Why you should expect the unexpected on election day

Randy Evans –

Are we there yet? With the debates completed, and the homestretch ahead, voters have started longing for the end of this unpredictable and tumultuous election like children on a long road trip.

Regardless of what anyone says, no one actually knows how this election will turn out. From the very beginning, no one has had a clue about what would happen next and that remains true today.

After all, who predicted that an octogenarian socialist from Vermont, Senator Bernie Sanders, would win 23 states and take his challenge all the way to the Democratic National Convention — notwithstanding a little “rigging” by the chair of the Democratic National Committee?

And, anyone who says they predicted that Donald Trump would emerge from a crowded field of 17 talented, well-funded candidates to win the Republican nomination would be downright dishonest.

No one could have anticipated the twists and turns of the general election with Donald Trump seemingly cooperative in making the election a referendum on him while former Secretary of State Hillary Clinton is equally content to hide away while the clock runs out.

Of course, more than the Office of the President (and by proxy the balance of power on the Supreme Court) hangs in the balance on Nov. 8. As discussed at length in the last edition of The Evans Report (“Watch the U.S. Senate on election night;’ Atlanta Business Chronicle, Oct. 7, 2016, Page 40A), the balance of power in the U.S. Senate is also at play.

Even as polls have started to stabilize as the impact of the presidential race settles in, there are just too many Senate seats still at play to know how things will end on election night. It could be so close that it is the outcome of the presidential election that determines the result with the new vice president casting the tie-breaking vote for control.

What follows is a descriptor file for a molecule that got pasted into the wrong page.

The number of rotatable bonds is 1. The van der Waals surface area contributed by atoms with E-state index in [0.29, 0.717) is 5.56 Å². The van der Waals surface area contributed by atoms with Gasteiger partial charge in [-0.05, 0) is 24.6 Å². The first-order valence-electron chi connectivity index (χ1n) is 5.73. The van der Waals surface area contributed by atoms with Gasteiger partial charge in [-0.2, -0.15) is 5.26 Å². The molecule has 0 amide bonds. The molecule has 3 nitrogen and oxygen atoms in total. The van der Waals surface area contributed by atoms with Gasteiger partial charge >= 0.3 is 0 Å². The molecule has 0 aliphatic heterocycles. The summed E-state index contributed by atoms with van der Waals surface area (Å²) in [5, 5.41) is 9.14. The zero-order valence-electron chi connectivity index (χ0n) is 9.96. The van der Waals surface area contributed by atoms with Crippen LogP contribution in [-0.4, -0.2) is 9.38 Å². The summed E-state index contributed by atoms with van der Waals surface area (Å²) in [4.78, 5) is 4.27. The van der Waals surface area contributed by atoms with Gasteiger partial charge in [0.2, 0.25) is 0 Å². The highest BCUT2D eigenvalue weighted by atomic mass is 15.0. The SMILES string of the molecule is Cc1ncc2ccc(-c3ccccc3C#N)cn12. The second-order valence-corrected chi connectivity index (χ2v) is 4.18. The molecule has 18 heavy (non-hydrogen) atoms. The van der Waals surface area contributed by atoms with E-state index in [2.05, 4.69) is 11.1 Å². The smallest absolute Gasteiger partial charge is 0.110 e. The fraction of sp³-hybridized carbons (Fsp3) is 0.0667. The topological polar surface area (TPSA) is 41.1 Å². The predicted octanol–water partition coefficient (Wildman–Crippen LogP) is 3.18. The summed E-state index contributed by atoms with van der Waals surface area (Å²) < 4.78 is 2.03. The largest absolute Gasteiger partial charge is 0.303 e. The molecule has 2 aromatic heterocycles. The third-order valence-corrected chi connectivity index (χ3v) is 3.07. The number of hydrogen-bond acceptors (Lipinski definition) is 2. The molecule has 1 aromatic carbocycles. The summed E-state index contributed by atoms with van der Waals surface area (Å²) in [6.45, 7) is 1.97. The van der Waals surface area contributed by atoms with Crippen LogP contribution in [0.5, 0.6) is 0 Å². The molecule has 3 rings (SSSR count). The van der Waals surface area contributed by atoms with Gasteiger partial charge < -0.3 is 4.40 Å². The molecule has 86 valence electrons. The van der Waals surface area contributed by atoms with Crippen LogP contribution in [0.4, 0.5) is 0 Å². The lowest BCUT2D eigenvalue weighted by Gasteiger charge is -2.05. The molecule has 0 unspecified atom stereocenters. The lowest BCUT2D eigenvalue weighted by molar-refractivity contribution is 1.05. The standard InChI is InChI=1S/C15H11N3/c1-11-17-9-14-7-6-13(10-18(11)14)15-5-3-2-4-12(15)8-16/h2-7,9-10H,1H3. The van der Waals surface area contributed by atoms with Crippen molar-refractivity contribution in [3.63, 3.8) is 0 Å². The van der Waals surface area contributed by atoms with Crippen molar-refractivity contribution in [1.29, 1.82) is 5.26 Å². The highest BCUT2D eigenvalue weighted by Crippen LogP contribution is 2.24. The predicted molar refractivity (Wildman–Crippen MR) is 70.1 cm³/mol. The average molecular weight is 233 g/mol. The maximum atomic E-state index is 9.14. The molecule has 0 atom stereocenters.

For a while, it appeared that the same might be true in the U.S. House of Representatives where the Republicans hold a substantial margin over Democrats. During the free fall of the Trump campaign, many House Republicans started to “feel the heat” as Democratic challengers worked hard to tie the Republican House to the Republican nominee. But, the open feud between House Speaker Paul Ryan and Mr. Trump seems to have undercut that strategy with most House Republicans going their own way and doing what they need to do to win.

Typically, in order to change control of the 435-member House of Representatives, the party out of power needs a “wave election” like the Contract with America in 1994. Yet, there are no indications of a groundswell of support for Secretary Clinton akin to a “wave election.”

Democrats and Republicans expect Democrats to pick up a few seats in the House of Representatives. While it is still fluid and anything could happen, no one is bold enough to predict Democratic control after the election.

Mr. Trump’s battles with Secretary Clinton have been as tough as his battles with the Republican establishment in Washington, D.C. He represents change — regardless of whether it is a change from the policies of the Obama administration (to be continued in a Hillary Clinton administration) or the policies of a Republican-controlled Congress.

Many forget that over half of Republicans wanted change and nominated Mr. Trump. And, almost half of Democrats wanted change and, but for a little inside help, would probably have nominated Senator Sanders. The common denominator for both was not party affiliation, but change.

Of course, most in the change movement disagree on exactly what that change should be. It is those disagreements that create the political vacuum for realignment among various groups within the political system (as predicted in The Evans Report before the election). Such change rarely occurs in a single cycle, but it does appear to be in motion.

Oddly enough, should Secretary Clinton win and the Republicans retain control of the Congress, change loses notwithstanding the clear signal from voters’ preferences otherwise. But no one should expect those voters to simply go away.

With each successive election the demand for change increases. It is why this election has been but one more step in the fundamental transformation of the electoral system of the United States.

The two-party system may survive. However, its chances diminish with every election. Increasingly, more and more voters believe that neither of the major political parties represents their views, especially in this new millennium.

Either the current national political parties will realign themselves, or the system will do it for them. Look for the possible emergence of new political parties capable of fielding competitive candidates with the resources to introduce serious change.

Until then, like all things in the midst of transformation, watch for the unexpected. It is what happens when traditional boundaries break down and new coalitions and alliances form. Already, it has produced the election that no one predicted. The same might happen on election day.